Dry Mount Epson Somerset Velvet & Semi-Matt

Pat Regan

Feb 28, 2004
Victor, NY
I had a couple prints done at JumboGiant, one is on Somerset Velvet
Paper and one is on Epson Premium Semi-Matte. My question is this,
can these be safely dry mounted?

If so, what settings should be used or other info I could provide to
my framer?


Do you know what type of inks were used? I've drymounted both types of paper with ultrachrome inks using about 185 degrees in Seal Masterpiece and speedmount. Press time 30 to 45 seconds. Seems to work fine, but I usually drymount(with heat) only prints I make for my customers so they can be replaced if there is a problem--these inks scratch very easily.

If you try to drymount other epson inks or HP inks you will probably experience color shift. We cold mount these, hinge or use any suitable approach that does not require heat.
I would also recommend that you use good (not creased or wrinkled) release paper over the print as added protection.
Heat sensitivity depends on the ink set as well the paper. And the particular model of printer comes into play, too.

As a general rule, digital reproductions should not be dry mounted, because we generally do not know enough about their composition. If you can determine the ink set, paper, and printer model, then you can refer to charts for specific limitations. Start with www.wilhelm-research.com.

If you aren't concerned about preservation and decide to 'wing it', then use as low a temperature as possible, and for as short a duration as possible.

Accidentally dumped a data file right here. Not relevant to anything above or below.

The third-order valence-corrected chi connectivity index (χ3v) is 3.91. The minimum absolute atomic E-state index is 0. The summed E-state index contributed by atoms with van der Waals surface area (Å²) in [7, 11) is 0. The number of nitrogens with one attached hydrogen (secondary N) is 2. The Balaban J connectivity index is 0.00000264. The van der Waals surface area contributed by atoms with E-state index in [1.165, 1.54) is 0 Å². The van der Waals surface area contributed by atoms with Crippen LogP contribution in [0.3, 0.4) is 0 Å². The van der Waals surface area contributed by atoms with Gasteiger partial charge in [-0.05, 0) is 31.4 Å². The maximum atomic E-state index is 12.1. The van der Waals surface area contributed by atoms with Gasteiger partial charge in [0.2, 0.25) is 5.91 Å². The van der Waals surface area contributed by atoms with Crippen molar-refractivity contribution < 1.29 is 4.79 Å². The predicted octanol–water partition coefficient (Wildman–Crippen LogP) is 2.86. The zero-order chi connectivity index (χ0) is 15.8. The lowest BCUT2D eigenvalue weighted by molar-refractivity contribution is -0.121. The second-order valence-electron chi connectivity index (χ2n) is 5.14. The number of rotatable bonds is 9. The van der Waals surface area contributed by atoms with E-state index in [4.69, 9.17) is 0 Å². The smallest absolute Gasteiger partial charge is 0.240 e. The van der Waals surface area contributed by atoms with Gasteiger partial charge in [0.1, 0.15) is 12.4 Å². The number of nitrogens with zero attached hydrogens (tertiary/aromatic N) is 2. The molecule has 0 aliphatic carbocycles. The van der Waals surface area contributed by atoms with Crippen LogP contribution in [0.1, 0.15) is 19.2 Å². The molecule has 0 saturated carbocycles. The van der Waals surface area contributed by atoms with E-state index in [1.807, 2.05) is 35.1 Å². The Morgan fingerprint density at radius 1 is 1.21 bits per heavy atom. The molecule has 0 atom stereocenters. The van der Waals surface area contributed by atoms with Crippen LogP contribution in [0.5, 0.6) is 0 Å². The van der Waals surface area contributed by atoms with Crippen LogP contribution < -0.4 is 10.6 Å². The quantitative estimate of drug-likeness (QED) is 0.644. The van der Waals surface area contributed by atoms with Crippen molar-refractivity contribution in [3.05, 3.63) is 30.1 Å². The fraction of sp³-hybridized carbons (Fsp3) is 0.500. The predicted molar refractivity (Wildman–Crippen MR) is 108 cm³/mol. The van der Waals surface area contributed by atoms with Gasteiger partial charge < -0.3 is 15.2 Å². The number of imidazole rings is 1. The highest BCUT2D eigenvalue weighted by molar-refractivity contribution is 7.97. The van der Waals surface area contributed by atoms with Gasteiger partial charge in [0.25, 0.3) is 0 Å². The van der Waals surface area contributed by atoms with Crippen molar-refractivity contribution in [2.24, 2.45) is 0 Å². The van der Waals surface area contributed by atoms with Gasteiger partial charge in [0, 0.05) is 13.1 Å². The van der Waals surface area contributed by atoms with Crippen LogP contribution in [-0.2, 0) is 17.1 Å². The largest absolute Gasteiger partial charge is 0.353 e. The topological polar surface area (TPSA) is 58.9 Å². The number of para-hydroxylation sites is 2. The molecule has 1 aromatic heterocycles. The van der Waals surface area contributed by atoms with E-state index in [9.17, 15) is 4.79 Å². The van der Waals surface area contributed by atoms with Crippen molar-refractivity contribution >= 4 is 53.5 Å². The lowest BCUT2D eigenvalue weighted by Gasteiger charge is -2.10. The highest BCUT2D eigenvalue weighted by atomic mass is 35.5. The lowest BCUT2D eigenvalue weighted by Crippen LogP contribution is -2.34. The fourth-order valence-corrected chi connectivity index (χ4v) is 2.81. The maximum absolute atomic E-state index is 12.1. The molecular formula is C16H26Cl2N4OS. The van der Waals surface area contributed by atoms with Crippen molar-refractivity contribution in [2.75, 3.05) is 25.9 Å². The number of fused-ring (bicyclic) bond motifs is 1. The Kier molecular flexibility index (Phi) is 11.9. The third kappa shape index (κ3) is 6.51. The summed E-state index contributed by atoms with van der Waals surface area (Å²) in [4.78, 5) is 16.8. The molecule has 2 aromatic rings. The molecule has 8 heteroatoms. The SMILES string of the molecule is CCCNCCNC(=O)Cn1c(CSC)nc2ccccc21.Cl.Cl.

Not all damage from heat mounting is noticeable right away. Degradation of the inks or paper coatings might show up later as color shift or accelerated fading.

Of coursed, if these are collectible artworks, then no permanent mount would be acceptable, even if it could be accomplished without obvious harm. The first rule of preservation mounting is that it must be completely reversible with non-invasive methods. That eliminates dry mounting, wet mounting, spray mounting.

In that case, edge mounts are often best.
I am confused...there have been endless posts about how to heat mount inkjet prints and numerous discussions about the issues of heat fading the image and assorted other damages.

Why not just t-hinge these prints and call it a day?! It requires much less effort, materials and electricity and as a bonus there is virtually no chance of damaging the print. All of the inkjet papers are perfectly flat so there is no curling issue (unless the customer rolled it up in a tube).

I just don't see the point of taking a chance and damaging this kind of art when there is a viable alternative!

I had to send out these prints since they are larger then I can print on my epson 2200.

These prints were printed on an Epson 9600 using ultrachrome inks on epson somerset velvet paper which is 100% cotton paper.

The second print was done on resin coated Epson semi-matt paper with the same printer and ink.

The problem is that, indeed, they are in a tube they shipped to me. Hinge or corner mounting is just not going to cut it in this situation. Plus these pieces would be for sale in a show as part of a limted edition. What to do?

As Jim said, "if these are collectible artworks, then no permanent mount would be acceptable"

Any dry mounting of a limited edition print will lessen or completely destroy the value so I would do whatever possible to flatten them and then conservation mount and frame.

Good luck!